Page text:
The more unintentional message that I got out of my experience here in Williamsburg was how underrepresented the slaves are.  We learned that the slaves made up over 50% of the population in Colonial Williamsburg, yet I didn’t see more than two African American interpreters during the two days I spent wandering around the town.  When I would ask the tradesman about what their interactions with the slaves and African Americans would be like and how often they would occur, they would stare at me with a blank stare as if they had never even thought about the slaves that had been there during the time.  I expected the slaves to be represented and at least to be seen and talked about more than just where the slave quarters were.  I even went to the exhibit for the African American church that was founded in 1781, according to the tour guide in the Bruton Parrish Church, but there was no one there to answer any questions I had and it was tucked away as if they didn’t care if anyone went there or learned about the African American culture.

What is your ethic of the Chesapeake Bay?

I was born and raised in Maryland, on the Western shore, eating crabs soaking in Old Bay and catching catfish and rockfish.  The Chesapeake Bay has been essential in helping me figure out who I am and what I want to do with my life.  Without the Bay I don’t know who I would be and I don’t want anyone to miss out on that opportunity. Without the Bay I wouldn’t have chosen a school in Maryland studying Biology and Environmental Science, putting all of my effort into understanding and protecting the Bay.  I want my children and grandchildren to be able to appreciate and experience the Bay the way that I did.

The Chesapeake Bay deserves to be cherished and cared for so that everyone can have the experiences and opportunities that I did.  The Chesapeake Bay’s wildlife should be protected and its fisheries should be regulated.  If we do nothing then the Bay will not be anything like it is today, species will start to disappear and it will never be the same.  The Bay is a living thing, it will always be changing, but not as drastically as it is now.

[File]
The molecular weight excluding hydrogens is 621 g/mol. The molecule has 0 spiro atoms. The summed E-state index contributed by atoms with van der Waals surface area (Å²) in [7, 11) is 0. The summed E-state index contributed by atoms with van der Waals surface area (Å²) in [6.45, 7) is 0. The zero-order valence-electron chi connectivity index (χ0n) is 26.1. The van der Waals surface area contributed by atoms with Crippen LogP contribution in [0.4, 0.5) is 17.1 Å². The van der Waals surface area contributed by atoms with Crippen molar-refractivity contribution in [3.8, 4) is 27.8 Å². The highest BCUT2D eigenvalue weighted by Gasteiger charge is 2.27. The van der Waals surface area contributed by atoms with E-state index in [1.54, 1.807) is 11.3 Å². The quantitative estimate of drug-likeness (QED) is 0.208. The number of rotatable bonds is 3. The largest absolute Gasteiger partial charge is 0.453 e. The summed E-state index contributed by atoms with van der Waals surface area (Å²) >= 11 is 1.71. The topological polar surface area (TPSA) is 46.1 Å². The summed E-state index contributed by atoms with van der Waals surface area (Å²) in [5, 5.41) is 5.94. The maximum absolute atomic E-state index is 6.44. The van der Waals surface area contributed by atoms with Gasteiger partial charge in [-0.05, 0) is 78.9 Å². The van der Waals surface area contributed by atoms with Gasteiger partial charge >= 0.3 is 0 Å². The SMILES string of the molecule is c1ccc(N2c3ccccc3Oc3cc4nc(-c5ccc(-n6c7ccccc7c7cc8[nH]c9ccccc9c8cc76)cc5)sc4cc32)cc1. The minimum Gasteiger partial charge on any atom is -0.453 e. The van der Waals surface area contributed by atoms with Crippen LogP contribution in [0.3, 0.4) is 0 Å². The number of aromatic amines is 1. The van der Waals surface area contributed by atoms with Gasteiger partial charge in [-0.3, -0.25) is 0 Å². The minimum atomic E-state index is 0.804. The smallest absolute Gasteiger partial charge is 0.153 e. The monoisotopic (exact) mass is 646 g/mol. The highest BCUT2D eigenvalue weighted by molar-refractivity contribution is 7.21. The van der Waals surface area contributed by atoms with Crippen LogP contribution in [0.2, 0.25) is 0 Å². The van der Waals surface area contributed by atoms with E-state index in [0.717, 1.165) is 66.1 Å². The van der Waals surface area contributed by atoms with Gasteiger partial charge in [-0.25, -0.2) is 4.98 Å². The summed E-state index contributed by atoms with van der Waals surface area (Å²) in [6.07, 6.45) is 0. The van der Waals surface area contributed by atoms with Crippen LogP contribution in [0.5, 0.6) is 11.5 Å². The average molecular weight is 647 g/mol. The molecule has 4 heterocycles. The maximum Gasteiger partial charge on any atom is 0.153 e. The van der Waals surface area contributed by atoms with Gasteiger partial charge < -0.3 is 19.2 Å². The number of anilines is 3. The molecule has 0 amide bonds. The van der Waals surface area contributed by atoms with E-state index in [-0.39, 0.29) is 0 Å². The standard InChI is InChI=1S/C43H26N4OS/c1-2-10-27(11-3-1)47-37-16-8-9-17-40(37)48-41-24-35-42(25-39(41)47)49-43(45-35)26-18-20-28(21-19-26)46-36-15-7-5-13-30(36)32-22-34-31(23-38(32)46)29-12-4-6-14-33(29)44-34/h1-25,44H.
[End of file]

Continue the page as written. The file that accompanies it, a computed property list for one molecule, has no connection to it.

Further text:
Humans have devastated the Bay and we need to help repair it by starting at the infrastructure level, as we discussed in Dr. Seidel’s lecture.  The environment is effected by the human sociocultural system, the lowest level of which is the infrastructure level that contains production and reproduction.  In order to help the Bay we need to manipulate the production part of the infrastructure.  We need to change how we get and produce our food; the amount of chemicals we are using on crops and regulations we have on the organisms in the Bay.  If things do not change in the infrastructure level of the system then nothing will change in the Bay.  It starts at the infrastructure level and slowly works up.  It goes to the structure and superstructure; the chemicals we put in the Bay and the ways in which we get our food from the Bay changes the way we cook our food and the people in the Chesapeake Bay region live and what they depend on and even what the people in the region believe in.

We cannot ignore the problems in the Bay, it is our responsibility to “fix” the Bay and keep it as healthy as we possibly can in order to conserve the beauty and the parts of the Bay that we have grown to love and care about.  If we do not stop using so many chemicals on farm fields and if we don’t stop overfishing and depleting our resources then the Bay will not be here the way that it should be for future generations.  We have to start thinking about the consequences for our actions before it is too late.  If the Bay is destroyed and not preserved it will be our fault.